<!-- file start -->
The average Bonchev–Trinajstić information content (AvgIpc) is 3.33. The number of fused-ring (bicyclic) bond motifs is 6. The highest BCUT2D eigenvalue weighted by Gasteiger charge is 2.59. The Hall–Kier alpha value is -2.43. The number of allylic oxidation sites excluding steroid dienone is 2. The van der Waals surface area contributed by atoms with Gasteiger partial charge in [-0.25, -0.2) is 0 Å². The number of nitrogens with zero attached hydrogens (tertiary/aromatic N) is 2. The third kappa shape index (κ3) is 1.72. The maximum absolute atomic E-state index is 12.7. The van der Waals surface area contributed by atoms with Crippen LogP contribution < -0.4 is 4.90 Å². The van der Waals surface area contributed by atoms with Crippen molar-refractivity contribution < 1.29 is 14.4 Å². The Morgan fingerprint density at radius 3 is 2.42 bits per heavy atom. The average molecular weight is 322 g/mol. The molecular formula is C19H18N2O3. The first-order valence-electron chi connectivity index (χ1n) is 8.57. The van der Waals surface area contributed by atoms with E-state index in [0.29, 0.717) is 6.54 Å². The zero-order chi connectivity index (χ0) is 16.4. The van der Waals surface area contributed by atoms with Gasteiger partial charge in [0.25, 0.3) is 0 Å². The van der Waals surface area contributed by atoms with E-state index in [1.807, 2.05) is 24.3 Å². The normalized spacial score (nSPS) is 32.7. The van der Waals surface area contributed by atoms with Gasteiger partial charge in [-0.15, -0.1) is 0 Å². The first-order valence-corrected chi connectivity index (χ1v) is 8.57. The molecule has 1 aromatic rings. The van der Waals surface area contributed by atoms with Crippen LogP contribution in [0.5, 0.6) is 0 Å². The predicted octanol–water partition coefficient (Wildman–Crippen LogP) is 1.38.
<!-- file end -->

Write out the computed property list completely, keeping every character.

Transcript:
The average Bonchev–Trinajstić information content (AvgIpc) is 3.33. The number of fused-ring (bicyclic) bond motifs is 6. The highest BCUT2D eigenvalue weighted by Gasteiger charge is 2.59. The Hall–Kier alpha value is -2.43. The number of allylic oxidation sites excluding steroid dienone is 2. The van der Waals surface area contributed by atoms with Gasteiger partial charge in [-0.25, -0.2) is 0 Å². The number of nitrogens with zero attached hydrogens (tertiary/aromatic N) is 2. The third kappa shape index (κ3) is 1.72. The maximum absolute atomic E-state index is 12.7. The van der Waals surface area contributed by atoms with Crippen LogP contribution < -0.4 is 4.90 Å². The van der Waals surface area contributed by atoms with Crippen molar-refractivity contribution < 1.29 is 14.4 Å². The Morgan fingerprint density at radius 3 is 2.42 bits per heavy atom. The average molecular weight is 322 g/mol. The molecular formula is C19H18N2O3. The first-order valence-electron chi connectivity index (χ1n) is 8.57. The van der Waals surface area contributed by atoms with E-state index in [0.29, 0.717) is 6.54 Å². The zero-order chi connectivity index (χ0) is 16.4. The van der Waals surface area contributed by atoms with Gasteiger partial charge in [0.25, 0.3) is 0 Å². The van der Waals surface area contributed by atoms with E-state index in [1.807, 2.05) is 24.3 Å². The normalized spacial score (nSPS) is 32.7. The van der Waals surface area contributed by atoms with Gasteiger partial charge in [-0.15, -0.1) is 0 Å². The first-order valence-corrected chi connectivity index (χ1v) is 8.57. The molecule has 1 aromatic rings. The van der Waals surface area contributed by atoms with Crippen LogP contribution in [0.5, 0.6) is 0 Å². The predicted octanol–water partition coefficient (Wildman–Crippen LogP) is 1.38.